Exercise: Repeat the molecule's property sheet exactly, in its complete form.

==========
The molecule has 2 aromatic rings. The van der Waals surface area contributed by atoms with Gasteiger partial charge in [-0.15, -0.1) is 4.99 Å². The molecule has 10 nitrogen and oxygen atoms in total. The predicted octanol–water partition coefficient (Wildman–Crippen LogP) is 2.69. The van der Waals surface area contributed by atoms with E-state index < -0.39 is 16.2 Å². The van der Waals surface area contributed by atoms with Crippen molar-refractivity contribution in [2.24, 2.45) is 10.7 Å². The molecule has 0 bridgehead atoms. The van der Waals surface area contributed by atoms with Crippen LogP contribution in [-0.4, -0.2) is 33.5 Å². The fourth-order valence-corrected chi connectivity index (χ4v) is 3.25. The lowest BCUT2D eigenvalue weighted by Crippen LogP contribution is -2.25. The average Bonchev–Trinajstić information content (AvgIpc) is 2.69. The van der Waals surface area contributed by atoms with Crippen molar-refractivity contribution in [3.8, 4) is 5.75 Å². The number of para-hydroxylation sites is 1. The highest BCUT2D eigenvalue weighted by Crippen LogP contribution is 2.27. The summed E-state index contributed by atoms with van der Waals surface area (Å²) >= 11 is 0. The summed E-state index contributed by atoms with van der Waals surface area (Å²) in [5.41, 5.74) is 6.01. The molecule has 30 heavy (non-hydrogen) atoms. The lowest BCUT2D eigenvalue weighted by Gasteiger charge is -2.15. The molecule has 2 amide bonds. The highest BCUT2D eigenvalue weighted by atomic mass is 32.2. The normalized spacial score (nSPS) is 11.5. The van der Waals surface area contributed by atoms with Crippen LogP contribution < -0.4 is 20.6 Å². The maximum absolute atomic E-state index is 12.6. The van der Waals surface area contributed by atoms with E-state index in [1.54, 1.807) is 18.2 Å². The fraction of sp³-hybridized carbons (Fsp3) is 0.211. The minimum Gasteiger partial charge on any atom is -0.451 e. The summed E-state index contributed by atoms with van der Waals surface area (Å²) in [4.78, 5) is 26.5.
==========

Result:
The molecule has 2 aromatic rings. The van der Waals surface area contributed by atoms with Gasteiger partial charge in [-0.15, -0.1) is 4.99 Å². The molecule has 10 nitrogen and oxygen atoms in total. The predicted octanol–water partition coefficient (Wildman–Crippen LogP) is 2.69. The van der Waals surface area contributed by atoms with E-state index < -0.39 is 16.2 Å². The van der Waals surface area contributed by atoms with Crippen molar-refractivity contribution in [2.24, 2.45) is 10.7 Å². The molecule has 0 bridgehead atoms. The van der Waals surface area contributed by atoms with Crippen LogP contribution in [-0.4, -0.2) is 33.5 Å². The fourth-order valence-corrected chi connectivity index (χ4v) is 3.25. The lowest BCUT2D eigenvalue weighted by Crippen LogP contribution is -2.25. The average Bonchev–Trinajstić information content (AvgIpc) is 2.69. The van der Waals surface area contributed by atoms with Crippen molar-refractivity contribution in [3.8, 4) is 5.75 Å². The number of para-hydroxylation sites is 1. The highest BCUT2D eigenvalue weighted by Crippen LogP contribution is 2.27. The summed E-state index contributed by atoms with van der Waals surface area (Å²) >= 11 is 0. The summed E-state index contributed by atoms with van der Waals surface area (Å²) in [5.41, 5.74) is 6.01. The molecule has 30 heavy (non-hydrogen) atoms. The lowest BCUT2D eigenvalue weighted by Gasteiger charge is -2.15. The molecule has 2 amide bonds. The highest BCUT2D eigenvalue weighted by atomic mass is 32.2. The normalized spacial score (nSPS) is 11.5. The van der Waals surface area contributed by atoms with Crippen LogP contribution < -0.4 is 20.6 Å². The maximum absolute atomic E-state index is 12.6. The van der Waals surface area contributed by atoms with E-state index in [1.54, 1.807) is 18.2 Å². The fraction of sp³-hybridized carbons (Fsp3) is 0.211. The minimum Gasteiger partial charge on any atom is -0.451 e. The summed E-state index contributed by atoms with van der Waals surface area (Å²) in [4.78, 5) is 26.5.